What was a turbulent enough week for TikTok turned downright bizarre on July 10.
Already, US Secretary of State Mike Pompeo had warned that the Trump administration was looking at banning the short-video platform owned by Beijing-based parent ByteDance Ltd over data-privacy concerns, and US president Donald Trump himself said he was considering banning TikTok as one way to retaliate against China over the coronavirus. Then things got worse when Amazon.com Inc on July 10 sent an email to employees telling them to delete the TikTok app from mobile devices they use to access company email, citing “security risks”.
The bizarre part happened just hours after that, when Amazon issued a statement saying the email it had sent to its employees was “in error” and there was no change in their policies toward TikTok. All clear? Not quite. For soon after Amazon corrected the record on its TikTok policy, Wells Fargo & Co confirmed a report from the Information that the bank had told employees to delete the app from work phones because of “concerns about TikTok’s privacy and security controls and practices”.
For sure, the company dodged a bullet. But it is unknown whether Amazon intends to resend a similar email on TikTok policy in the future; clearly, someone drafted something. And the government threats remain. Not only that: The prospect of a potential ban has brought widespread anxiety to the TikTok community. In recent days, many creators posted tearful “goodbye” videos, with some asking their viewers to follow their accounts on other platforms such as YouTube and Instagram. What has been a slow boil of troublesome developments risks cascading into a full-blown public relations crisis. Whether or not the security concerns are justified or the motivations political, TikTok can and should do a lot more to address them and take more control of the narrative.
TikTok’s responses, thus far, have been low-key. The company has said it keeps its user data in the US with backups in Singapore and has never provided data to the Chinese government. On July 10, in response to the initial Amazon news, it said in a statement that “user security is of the utmost importance” to TikTok, adding it hadn’t heard from Amazon about its concerns and looks forward to a “dialogue so we can address any issues” the tech giant may have.
A more proactive response is in order, and here are some things TikTok can do. First, statements aren’t enough. Where is TikTok’s CEO? Earlier this year, ByteDance hired former Walt Disney Co executive Kevin Mayer to head up TikTok. You’d think the veteran media executive would be the perfect ambassador to help tamp down concerns. He needs to get out there and explain TikTok’s side of the story, whether in interviews to print press or on TV. He should know the basics of crisis management and PR strategy, following his long tenure in the upper ranks of a US entertainment giant.
Second, the Wall Street Journal on Thursday said ByteDance was considering making changes to its corporate structure – including the creation of a new management board for TikTok or designating a new headquarters for the company outside of China. While it won’t make a huge difference as TikTok will be still owned by the China-based ByteDance, both are easy, low-hanging-fruit moves to give the appearance of more autonomy. They should go ahead and announce the changes as soon as possible. It also wouldn’t hurt to remind the public of TikTok’s large and growing US workforce.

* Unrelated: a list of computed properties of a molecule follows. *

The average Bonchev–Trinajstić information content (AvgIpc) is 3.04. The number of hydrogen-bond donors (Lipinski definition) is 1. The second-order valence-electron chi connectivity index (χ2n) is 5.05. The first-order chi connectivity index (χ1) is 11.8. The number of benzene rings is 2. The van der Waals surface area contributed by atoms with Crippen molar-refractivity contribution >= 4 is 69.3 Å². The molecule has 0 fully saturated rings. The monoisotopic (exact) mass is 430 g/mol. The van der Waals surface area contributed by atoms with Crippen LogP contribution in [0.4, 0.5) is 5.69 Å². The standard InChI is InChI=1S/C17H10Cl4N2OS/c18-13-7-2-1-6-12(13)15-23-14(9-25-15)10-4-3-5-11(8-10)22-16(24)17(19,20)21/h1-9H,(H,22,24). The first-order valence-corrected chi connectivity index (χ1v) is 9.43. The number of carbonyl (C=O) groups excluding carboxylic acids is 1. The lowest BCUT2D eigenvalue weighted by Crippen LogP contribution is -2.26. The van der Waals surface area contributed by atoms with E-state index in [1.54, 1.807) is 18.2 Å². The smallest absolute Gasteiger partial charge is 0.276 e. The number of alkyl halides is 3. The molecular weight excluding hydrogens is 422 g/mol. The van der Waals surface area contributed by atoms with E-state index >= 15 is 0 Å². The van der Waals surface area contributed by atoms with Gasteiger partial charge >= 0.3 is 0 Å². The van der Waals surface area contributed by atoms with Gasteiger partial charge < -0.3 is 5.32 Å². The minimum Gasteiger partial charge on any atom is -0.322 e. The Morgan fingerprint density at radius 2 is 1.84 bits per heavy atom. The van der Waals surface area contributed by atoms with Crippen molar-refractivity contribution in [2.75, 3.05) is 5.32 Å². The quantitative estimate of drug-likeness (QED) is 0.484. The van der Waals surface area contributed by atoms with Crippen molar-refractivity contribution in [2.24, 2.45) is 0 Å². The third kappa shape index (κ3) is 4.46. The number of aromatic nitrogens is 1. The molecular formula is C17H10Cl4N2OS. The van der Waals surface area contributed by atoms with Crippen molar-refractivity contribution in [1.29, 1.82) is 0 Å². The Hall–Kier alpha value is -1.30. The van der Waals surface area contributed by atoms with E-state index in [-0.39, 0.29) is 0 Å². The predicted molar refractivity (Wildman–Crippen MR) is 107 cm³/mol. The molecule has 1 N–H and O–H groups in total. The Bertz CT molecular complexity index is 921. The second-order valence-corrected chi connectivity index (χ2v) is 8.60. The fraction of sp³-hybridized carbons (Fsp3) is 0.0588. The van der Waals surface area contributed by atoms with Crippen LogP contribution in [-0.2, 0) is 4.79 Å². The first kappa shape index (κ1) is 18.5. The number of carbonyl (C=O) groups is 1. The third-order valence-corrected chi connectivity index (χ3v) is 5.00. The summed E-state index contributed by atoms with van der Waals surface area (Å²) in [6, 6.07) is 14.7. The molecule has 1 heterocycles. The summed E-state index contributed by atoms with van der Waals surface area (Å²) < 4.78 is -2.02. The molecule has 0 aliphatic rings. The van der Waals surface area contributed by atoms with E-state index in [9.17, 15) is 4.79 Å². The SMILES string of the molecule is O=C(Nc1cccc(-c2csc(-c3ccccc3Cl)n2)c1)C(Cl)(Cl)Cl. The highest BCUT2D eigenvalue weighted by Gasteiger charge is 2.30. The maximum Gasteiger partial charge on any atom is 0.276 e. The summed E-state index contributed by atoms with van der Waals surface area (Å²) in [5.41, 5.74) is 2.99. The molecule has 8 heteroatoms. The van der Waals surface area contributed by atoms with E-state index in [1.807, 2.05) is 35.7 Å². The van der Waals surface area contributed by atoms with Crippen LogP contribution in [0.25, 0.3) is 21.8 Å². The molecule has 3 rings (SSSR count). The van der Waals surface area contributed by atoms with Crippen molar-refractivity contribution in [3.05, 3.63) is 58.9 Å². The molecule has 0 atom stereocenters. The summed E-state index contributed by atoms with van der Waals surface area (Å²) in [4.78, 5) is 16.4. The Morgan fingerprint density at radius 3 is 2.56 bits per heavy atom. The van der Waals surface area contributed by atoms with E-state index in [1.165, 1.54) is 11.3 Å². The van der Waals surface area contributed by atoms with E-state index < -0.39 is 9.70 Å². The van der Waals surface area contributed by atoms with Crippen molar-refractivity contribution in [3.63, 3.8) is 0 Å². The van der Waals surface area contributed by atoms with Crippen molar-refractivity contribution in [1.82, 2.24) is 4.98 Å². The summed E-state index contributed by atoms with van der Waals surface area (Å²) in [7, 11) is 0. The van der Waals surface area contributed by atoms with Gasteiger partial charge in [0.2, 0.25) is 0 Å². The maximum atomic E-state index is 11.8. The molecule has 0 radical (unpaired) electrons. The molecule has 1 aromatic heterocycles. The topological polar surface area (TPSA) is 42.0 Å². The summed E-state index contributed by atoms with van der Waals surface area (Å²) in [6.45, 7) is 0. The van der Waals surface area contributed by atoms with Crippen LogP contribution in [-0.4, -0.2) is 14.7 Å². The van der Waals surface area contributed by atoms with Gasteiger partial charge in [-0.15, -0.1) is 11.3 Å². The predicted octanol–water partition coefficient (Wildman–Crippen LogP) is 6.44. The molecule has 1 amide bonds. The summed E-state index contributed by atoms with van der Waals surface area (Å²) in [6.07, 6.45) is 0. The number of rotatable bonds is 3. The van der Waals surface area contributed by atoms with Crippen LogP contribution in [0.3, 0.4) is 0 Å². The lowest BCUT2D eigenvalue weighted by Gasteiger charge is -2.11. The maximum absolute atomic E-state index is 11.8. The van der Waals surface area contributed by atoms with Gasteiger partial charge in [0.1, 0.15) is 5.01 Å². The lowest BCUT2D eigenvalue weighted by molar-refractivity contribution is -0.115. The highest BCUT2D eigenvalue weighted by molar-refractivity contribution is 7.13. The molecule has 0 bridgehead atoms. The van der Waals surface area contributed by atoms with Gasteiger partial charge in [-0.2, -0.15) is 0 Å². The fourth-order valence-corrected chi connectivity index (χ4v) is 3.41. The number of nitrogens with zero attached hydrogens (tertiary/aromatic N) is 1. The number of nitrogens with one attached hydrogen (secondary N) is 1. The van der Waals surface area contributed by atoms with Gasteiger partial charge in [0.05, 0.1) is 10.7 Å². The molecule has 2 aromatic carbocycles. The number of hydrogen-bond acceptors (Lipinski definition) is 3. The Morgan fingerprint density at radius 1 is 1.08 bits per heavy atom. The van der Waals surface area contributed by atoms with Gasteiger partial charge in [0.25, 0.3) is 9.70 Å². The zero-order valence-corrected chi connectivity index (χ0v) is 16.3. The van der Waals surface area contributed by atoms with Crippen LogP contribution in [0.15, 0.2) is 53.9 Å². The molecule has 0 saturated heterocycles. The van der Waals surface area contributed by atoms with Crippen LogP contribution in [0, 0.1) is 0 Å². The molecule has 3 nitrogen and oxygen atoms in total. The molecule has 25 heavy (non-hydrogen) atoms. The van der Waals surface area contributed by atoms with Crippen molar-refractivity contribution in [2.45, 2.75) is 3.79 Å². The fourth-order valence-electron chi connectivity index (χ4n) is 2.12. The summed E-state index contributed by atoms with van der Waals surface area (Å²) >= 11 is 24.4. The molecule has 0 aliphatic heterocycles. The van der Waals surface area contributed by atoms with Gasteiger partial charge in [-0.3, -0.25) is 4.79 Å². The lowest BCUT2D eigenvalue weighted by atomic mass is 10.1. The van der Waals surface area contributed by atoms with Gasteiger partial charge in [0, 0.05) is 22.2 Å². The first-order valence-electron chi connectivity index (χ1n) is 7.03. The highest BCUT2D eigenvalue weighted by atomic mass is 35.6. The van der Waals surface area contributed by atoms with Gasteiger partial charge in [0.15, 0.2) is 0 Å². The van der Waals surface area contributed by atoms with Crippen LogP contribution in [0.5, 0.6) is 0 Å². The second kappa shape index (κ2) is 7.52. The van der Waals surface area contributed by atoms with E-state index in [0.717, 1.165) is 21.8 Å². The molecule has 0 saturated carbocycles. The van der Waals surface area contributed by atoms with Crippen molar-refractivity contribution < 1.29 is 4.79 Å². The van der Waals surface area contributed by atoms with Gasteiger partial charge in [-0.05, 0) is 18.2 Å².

And finally, TikTok needs to forcefully defend itself against the Trump administration’s conjecture and allegations. Yes, it’s a bit of a tricky situation as any pushback can backfire if not done tactfully, but the company can’t afford not to respond. Further, it should hire an external, independent consulting firm to do a full security audit. Anything to assuage the security and privacy concerns would help as the pressure isn’t going away. Late Friday, Fox Business’s Charlie Gasparino reported the White House is looking at using the Committee on Foreign Investment review as possible way to ban TikTok by saying its prior acquisition of Musical.ly was illegal. ByteDance has been under review by the interagency committee in the US for its 2017 purchase of the lip-synching startup.
In many ways, TikTok’s situation is similar to the public relations frenzy over Zoom Video Communications Inc in early April. At the time, the video-conferencing company – whose service had seen an unprecedented surge from business customers and other entities looking to connect under lockdown – faced an avalanche of scrutiny over its security and privacy practices, including its use of Chinese servers. In response, CEO Eric Yuan proactively made himself available for numerous media interviews and helped restore his company’s reputation. He conducted weekly webinars, hired security experts and did whatever it took to educate the public that fears concerning his company’s products were overblown and that Zoom had taken concrete steps to address the issues. The strategy appears to have worked, as Zoom has managed to both retain customers and attract more to its platform.
TikTok should take note and do the same. Hunkering down and doing the bare minimum is not a great strategy. – Bloomberg
(Tae Kim is a Bloomberg Opinion columnist covering technology. He previously covered technology for Barron's, following an earlier career as an equity analyst.)
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